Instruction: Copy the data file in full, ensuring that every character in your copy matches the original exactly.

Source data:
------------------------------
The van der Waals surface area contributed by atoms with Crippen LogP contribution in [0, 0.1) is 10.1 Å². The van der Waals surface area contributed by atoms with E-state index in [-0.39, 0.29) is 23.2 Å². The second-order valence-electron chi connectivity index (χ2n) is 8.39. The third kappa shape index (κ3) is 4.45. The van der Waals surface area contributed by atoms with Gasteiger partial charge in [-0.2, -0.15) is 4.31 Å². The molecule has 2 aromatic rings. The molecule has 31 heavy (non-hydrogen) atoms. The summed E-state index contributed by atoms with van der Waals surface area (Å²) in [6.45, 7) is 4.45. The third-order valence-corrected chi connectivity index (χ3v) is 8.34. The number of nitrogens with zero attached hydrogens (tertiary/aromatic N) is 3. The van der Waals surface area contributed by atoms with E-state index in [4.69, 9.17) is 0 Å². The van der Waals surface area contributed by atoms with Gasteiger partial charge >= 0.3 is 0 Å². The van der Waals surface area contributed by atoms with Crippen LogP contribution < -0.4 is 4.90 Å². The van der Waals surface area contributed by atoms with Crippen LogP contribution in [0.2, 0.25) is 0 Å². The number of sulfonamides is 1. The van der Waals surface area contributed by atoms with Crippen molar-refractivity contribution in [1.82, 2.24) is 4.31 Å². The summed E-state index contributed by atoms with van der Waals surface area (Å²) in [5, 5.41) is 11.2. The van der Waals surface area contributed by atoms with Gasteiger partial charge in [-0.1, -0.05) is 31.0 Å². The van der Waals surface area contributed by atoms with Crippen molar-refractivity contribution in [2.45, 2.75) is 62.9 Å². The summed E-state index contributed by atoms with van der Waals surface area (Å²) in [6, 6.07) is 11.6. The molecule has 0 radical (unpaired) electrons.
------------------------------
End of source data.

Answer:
The van der Waals surface area contributed by atoms with Crippen LogP contribution in [0, 0.1) is 10.1 Å². The van der Waals surface area contributed by atoms with E-state index in [-0.39, 0.29) is 23.2 Å². The second-order valence-electron chi connectivity index (χ2n) is 8.39. The third kappa shape index (κ3) is 4.45. The van der Waals surface area contributed by atoms with Gasteiger partial charge in [-0.2, -0.15) is 4.31 Å². The molecule has 2 aromatic rings. The molecule has 31 heavy (non-hydrogen) atoms. The summed E-state index contributed by atoms with van der Waals surface area (Å²) in [6.45, 7) is 4.45. The third-order valence-corrected chi connectivity index (χ3v) is 8.34. The number of nitrogens with zero attached hydrogens (tertiary/aromatic N) is 3. The van der Waals surface area contributed by atoms with E-state index in [4.69, 9.17) is 0 Å². The van der Waals surface area contributed by atoms with Gasteiger partial charge >= 0.3 is 0 Å². The van der Waals surface area contributed by atoms with Crippen LogP contribution < -0.4 is 4.90 Å². The van der Waals surface area contributed by atoms with Crippen LogP contribution in [0.2, 0.25) is 0 Å². The number of sulfonamides is 1. The van der Waals surface area contributed by atoms with Crippen molar-refractivity contribution in [1.82, 2.24) is 4.31 Å². The summed E-state index contributed by atoms with van der Waals surface area (Å²) in [5, 5.41) is 11.2. The van der Waals surface area contributed by atoms with Gasteiger partial charge in [-0.1, -0.05) is 31.0 Å². The van der Waals surface area contributed by atoms with Crippen molar-refractivity contribution in [2.45, 2.75) is 62.9 Å². The summed E-state index contributed by atoms with van der Waals surface area (Å²) in [6, 6.07) is 11.6. The molecule has 0 radical (unpaired) electrons.